Keeping Children Safe at Home

Keeping Children Safe at Home
Who has access to your home? How many people have a copy of your house key? Is your home secure? Are your children and family safe? All good questions any parent or home owner should be asking themselves, yet imperative questions for new homeowners and renters. If you just bought a new home it is highly recommended that you rekey all your doors as soon as possible. Another idea to keep in mind is home alarm systems and the entry pass codes. Some homes may already have an alarm system installed when a home is purchased, yet the new home owner must remember to change the alarm codes once they take possession of the home.

Since there is no real way to know who or how many people may have a house key to your new home it is a good idea to simply have all exterior door locks changed. The easiest way to do this is to have an expert locksmith come to your home and rekey your doors. Most homes have a door lock and a deadbolt lock on the exterior doors and it is ok to rekey the locks to use one key. If you plan to upgrade your locks or door handles, now would be the time to make the change. Never label keys with your name, home address or home phone number asking to be contacted if keys are found. Use a number that is not easily traced to your name or home address like a cell phone. This way the finder can still contact you but can not identify where you live. Children carrying a single house key need not label the key with any identifying name or number.

All windows should be checked for stability and security. If a window lock is broken and a window will not lock, there are locks nowadays that can be applied to the interior of the window and are considered as effective as the original and safer than a wooden dowel. Windows should never be unlocked and left open while residents are out, allowing access to the home, where an intruder can then wait for the homeowner or children to return. This also applies to sleeping with the window open at night. Many home owners have felt secure sleeping with a window open at night on the second story of a home, only to wake up to an intruder in the home who entered through the open window.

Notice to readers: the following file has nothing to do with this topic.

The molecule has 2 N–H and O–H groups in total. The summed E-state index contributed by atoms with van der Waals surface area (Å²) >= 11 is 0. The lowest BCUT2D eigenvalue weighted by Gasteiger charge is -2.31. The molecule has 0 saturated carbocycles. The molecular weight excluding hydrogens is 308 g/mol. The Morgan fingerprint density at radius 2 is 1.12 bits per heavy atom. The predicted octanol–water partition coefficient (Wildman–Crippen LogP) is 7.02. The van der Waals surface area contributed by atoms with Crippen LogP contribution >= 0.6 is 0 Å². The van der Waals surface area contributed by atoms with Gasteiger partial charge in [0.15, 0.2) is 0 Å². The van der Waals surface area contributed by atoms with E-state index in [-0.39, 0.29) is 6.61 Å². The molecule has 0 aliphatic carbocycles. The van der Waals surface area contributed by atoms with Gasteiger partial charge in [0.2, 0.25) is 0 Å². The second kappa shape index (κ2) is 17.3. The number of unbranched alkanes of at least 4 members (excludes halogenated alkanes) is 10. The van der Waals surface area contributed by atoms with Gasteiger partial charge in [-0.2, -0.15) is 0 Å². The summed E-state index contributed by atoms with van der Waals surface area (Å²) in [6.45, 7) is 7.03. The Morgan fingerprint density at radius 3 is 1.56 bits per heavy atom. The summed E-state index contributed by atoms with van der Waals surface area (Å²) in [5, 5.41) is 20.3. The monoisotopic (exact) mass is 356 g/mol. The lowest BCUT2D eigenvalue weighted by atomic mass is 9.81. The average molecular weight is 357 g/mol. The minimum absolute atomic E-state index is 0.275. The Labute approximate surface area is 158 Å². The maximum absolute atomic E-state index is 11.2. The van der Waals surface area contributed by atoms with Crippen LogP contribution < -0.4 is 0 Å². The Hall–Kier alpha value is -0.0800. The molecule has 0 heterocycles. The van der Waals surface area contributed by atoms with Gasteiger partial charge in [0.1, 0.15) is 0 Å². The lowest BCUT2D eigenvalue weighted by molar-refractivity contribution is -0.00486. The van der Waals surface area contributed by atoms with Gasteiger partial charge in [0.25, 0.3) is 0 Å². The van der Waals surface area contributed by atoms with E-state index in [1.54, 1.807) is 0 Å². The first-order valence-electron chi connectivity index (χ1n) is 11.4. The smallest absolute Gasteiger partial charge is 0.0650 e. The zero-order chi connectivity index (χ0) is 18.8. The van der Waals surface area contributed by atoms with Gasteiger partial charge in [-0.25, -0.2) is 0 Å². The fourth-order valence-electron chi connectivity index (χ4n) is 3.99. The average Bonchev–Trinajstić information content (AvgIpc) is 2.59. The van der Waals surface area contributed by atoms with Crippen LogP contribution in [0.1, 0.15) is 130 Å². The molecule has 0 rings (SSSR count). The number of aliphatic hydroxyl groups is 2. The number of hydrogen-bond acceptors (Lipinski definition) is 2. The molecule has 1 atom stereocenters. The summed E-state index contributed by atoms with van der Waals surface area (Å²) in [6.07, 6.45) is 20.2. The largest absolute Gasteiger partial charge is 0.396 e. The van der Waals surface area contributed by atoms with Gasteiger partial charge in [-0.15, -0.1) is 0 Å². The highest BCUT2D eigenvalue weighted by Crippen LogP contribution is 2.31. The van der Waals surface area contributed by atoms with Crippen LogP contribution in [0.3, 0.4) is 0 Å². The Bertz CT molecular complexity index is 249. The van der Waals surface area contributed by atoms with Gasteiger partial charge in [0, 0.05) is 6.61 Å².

The height of the window does not guarantee safety. Too many homeowners leave ladders stored outside the home, giving intruders easy access to enter the home through another level of the home. Unless a window is locked it is not secure and is can be used as an entry point for intruders.

Entryways need to be kept clear. Cut down any bushes or other foliage that may obstruct the view of the door. Trees, bushes or other decorative items may allow an intruder to hide behind them and lay in wait to surprise the owner as they walk to the door to enter the home. Children need to be taught never to answer the door with out an adult present. Regardless of who is expected or the time of day, an adult should be in the near vicinity of the door when it is answered in case it is not the expected guest.

Teach children how to be safe at home. Tell children what information is ok to give out and what is not ok to reveal to friends or family. Let them know if someone calls to give out no information, no exceptions, especially if they are alone. Simply ask to take a message and have the person call them back, or better yet do not answer the phone at all, use caller identification to answer only the calls from mom or dad if possible. As parents we must teach children how to be safe!

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This content was written by Erika Lyn Smith. If you wish to use this content in any manner, you need written permission. Contact Erika Lyn Smith for details.